Vireo Health May Be the Cure
- Post by wpfcidaadmin
- July 30, 2021
When the Tryon Juvenile Detention Center closed more than a decade ago, over 200 people lost their jobs. Fulton County, in partnership with the Fulton County Industrial Development Agency (IDA) saw this closing as an opportunity. The opportunity was to convert the developable land that existed at Tryon into shovel ready sites for new businesses.
Fulton County and the IDA converted approximately 220 acres of land into the Tryon Technology Park. The goal behind creating the Tryon Technology Park was to replace the jobs lost when the former juvenile detention center closed according to James Mraz, Executive Director of the IDA. Tyron’s initial occupant was Vireo Health NY, LLC, which built a pharmaceutical facility in 2016 and has more than tripled its employment from 12 to 49 in 5 years.
With the New York State legislature’s approval of adult use cannabis, Vireo has decided to make major cannabis investments and significantly expand its footprint at Tryon. Vireo Health NY has started construction on a 325,000 square foot facility that will house cultivation, processing, and manufacturing of cannabis products. This $55 +/- million project is forecast to generate up to 180 new jobs in the first two years.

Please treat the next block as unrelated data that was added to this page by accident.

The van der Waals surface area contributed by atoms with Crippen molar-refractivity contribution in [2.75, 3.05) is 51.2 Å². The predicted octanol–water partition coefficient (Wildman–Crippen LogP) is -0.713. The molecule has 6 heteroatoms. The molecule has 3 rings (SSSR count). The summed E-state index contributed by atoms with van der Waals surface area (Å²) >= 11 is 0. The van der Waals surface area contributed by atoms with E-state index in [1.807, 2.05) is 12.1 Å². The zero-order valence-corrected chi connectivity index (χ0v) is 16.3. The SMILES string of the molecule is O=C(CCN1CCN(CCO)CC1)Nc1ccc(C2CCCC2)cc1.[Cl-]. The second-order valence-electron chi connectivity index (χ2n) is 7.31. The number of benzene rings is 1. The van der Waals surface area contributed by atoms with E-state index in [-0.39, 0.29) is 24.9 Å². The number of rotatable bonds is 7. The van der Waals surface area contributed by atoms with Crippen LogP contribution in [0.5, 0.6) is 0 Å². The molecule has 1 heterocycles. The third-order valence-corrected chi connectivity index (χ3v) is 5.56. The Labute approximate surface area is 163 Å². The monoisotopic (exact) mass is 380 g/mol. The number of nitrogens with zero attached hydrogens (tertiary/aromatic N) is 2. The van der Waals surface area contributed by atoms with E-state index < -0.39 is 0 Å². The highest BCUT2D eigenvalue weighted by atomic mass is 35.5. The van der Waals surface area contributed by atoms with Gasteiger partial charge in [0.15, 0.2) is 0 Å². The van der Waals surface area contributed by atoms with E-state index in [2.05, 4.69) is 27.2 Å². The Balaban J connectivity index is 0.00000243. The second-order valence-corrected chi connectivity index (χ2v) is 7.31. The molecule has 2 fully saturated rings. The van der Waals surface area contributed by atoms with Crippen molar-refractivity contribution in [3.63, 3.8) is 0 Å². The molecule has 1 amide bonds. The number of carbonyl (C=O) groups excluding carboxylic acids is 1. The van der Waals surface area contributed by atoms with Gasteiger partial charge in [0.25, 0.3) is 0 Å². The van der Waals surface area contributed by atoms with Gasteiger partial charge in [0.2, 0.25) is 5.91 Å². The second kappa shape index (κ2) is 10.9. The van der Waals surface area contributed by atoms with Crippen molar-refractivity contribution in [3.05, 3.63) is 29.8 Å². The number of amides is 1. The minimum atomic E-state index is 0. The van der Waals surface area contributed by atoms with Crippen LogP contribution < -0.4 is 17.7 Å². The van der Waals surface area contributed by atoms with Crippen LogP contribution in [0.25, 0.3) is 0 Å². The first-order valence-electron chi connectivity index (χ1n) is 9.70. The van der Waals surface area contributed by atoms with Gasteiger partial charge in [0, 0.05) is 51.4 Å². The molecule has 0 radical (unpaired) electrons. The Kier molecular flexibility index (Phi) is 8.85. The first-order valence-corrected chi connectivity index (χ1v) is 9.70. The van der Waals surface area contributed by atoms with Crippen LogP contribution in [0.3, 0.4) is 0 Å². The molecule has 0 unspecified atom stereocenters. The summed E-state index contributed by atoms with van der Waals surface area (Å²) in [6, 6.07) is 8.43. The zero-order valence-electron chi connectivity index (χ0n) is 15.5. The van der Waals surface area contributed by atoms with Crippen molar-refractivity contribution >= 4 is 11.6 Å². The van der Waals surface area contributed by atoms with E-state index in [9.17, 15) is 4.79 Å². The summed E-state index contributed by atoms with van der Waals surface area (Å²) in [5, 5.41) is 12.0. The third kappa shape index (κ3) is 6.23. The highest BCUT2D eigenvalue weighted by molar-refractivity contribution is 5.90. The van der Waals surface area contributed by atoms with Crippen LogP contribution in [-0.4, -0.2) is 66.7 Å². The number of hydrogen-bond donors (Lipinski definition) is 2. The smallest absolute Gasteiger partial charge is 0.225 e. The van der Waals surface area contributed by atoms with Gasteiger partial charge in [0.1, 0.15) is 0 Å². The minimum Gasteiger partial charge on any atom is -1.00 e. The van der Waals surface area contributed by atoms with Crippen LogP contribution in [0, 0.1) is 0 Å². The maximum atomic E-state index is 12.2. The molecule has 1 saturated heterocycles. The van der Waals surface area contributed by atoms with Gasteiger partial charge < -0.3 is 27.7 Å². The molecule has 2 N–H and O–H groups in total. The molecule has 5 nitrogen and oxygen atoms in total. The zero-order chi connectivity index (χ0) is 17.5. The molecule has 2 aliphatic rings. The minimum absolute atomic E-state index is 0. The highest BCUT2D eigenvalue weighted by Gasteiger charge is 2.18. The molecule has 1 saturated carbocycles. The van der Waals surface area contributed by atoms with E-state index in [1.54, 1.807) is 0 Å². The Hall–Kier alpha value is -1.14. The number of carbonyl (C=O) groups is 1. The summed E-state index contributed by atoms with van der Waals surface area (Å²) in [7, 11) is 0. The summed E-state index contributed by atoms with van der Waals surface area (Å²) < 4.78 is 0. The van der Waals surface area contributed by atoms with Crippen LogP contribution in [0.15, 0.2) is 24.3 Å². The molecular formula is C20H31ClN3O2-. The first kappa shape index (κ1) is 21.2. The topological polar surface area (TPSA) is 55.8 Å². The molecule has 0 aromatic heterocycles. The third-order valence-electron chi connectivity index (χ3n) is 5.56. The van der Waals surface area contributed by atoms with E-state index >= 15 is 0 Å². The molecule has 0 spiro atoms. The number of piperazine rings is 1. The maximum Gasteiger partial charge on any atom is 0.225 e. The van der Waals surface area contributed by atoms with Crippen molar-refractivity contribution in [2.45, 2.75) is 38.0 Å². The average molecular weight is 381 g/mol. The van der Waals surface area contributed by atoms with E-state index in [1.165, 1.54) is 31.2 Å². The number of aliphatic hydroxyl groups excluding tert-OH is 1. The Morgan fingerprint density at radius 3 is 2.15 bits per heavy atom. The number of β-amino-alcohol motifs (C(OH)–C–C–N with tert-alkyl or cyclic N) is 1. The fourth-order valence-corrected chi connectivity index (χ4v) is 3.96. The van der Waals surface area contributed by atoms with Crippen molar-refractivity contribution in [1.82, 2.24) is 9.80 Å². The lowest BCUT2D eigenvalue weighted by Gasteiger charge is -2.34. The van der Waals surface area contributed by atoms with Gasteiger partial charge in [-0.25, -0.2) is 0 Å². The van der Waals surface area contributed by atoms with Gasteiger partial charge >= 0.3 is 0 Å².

Vireo’s CEO Kyle Kingsley described Tryon’s campus setting as:
Kingsley noted, “Vireo Health has found the IDA and the County’s whole economic development team to be highly adept, responsive and helpful. Through all phases – planning, construction and ongoing operations, the IDA and economic development team have been ideal partners. We are very pleased with our decision to locate at the Tryon Technology Park.”
Mraz sees the Vireo Health NY expansion as an exciting win for Fulton County:
“This is one of the County’s largest economic development projects based on total private sector investment. Once completed, Vireo will be employing over 220 people. This will result in the County and IDA of achieving its goal of having the Tryon Technology Park replace the jobs lost when the juvenile detention center closed.”